New products from IBM and SureScript Systems are designed to help develop and deliver drugs more efficiently.
The pharmaceuticals industry is increasingly turning to IT to help create drug development and delivery efficiencies that can help offset the skyrocketing costs of putting medications in the hands of the people who need them. IBM Monday introduced its new InsightLink software, an application created by its IBM Life Sciences and IBM Research divisions to help drug makers create searchable online research repositories that will enable more sharing of information.
On the retail side of the industry, SureScript Systems Inc. Monday rolled out its SureScripts Messenger Services, a transaction network that provides secure connectivity of E-prescriptions between physicians and drugstores, as well as the format for those messages to be sent electronically. A beta version of the network had previously been available only to Rhode Island pharmacies.
Whereas SureScripts Messaging Services is designed to facilitate the process of getting medication in the hands of patients, IBM's InsightLink targets the drug-discovery phase, helping pharmaceutical companies eliminate redundant work and foster collaboration among researchers.
Individual pharmaceutical companies such as Eli Lilly and Co. have been using their own lead optimization repositories for years. IBM's InsightLink should help make online repository technology more mainstream in the pharmaceuticals industry. Lilly's data repository is designed to help its researchers identify which chemical compounds are most likely to become the building blocks for new drugs and act as a data warehouse where researchers store information about the chemicals they're researching.
The new IBM offering, which will be generally available in the fourth quarter, complements IBM DiscoveryLink data-integration software, which helps researchers search for and integrate data from diverse data sources and file types. Researchers can get a single-formatted view of information without moving the data or changing its underlying format.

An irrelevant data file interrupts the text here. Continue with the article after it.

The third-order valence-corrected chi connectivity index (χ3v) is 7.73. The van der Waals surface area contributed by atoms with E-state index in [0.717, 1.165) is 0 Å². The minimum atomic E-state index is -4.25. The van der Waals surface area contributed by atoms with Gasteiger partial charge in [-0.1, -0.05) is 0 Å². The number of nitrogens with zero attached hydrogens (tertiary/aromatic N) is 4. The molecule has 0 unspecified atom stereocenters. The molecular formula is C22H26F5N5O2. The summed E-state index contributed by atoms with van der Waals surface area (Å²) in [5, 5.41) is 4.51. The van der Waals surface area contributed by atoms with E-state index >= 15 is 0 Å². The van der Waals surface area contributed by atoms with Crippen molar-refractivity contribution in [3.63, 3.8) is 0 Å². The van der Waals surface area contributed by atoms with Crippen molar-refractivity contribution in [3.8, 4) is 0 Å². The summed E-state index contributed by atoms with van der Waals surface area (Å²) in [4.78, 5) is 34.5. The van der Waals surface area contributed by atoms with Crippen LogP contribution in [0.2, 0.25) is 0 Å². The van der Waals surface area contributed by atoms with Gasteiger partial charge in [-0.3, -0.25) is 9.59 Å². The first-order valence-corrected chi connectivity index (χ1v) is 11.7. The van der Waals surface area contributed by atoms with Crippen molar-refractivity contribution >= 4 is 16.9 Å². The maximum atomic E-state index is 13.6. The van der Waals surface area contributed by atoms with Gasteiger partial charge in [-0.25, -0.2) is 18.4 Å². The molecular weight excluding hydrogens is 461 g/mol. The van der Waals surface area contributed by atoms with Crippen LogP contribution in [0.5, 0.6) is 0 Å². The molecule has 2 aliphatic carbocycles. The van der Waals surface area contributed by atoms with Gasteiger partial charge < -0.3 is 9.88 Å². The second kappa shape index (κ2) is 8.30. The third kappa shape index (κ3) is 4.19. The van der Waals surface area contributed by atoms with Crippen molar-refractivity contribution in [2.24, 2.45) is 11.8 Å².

On the retail side, SureScripts estimates that more than half of the pharmacies in the United States will be connected its Messenger Services network by the end of the year. The network will let pharmacies send prescription information to and communicate with physicians without the need to pick up the telephone. Brooks Pharmacy, CVS Corp., and Walgreen Co. stores in Rhode Island already are connected to the Messenger Services network and will begin rolling out the service to stores on a market-by-market basis, says a SureScripts company spokeswoman.
Prior to the Messenger Services network, the only way pharmacies could contact doctors for prescription-refill information was via phone or fax, says Jim Smith, CVS's senior VP of health-care services. The network is expected to save time and money spent calling and faxing prescriptions and help pharmacies meet an increasing demand for pharmaceuticals. Now that all 45 of CVS's Rhode Island locations are connected to Messenger Services, the company is planning by the end of the year to add stores in Massachusetts, Ohio, and Washington, D.C.
CVS programmers worked for three months developing the proper interfaces between the company's IT systems and those of Messenger Services, Smith says. Much of this work went toward making sure the company's proprietary pharmacy-management system could send and receive data from the network. "Long term, this is going to significantly enhance efficiencies between pharmacies and physician's offices," Smith says, adding that the system meets all Health Insurance Portability and Accountability Act requirements for the secure transfer of patient information.
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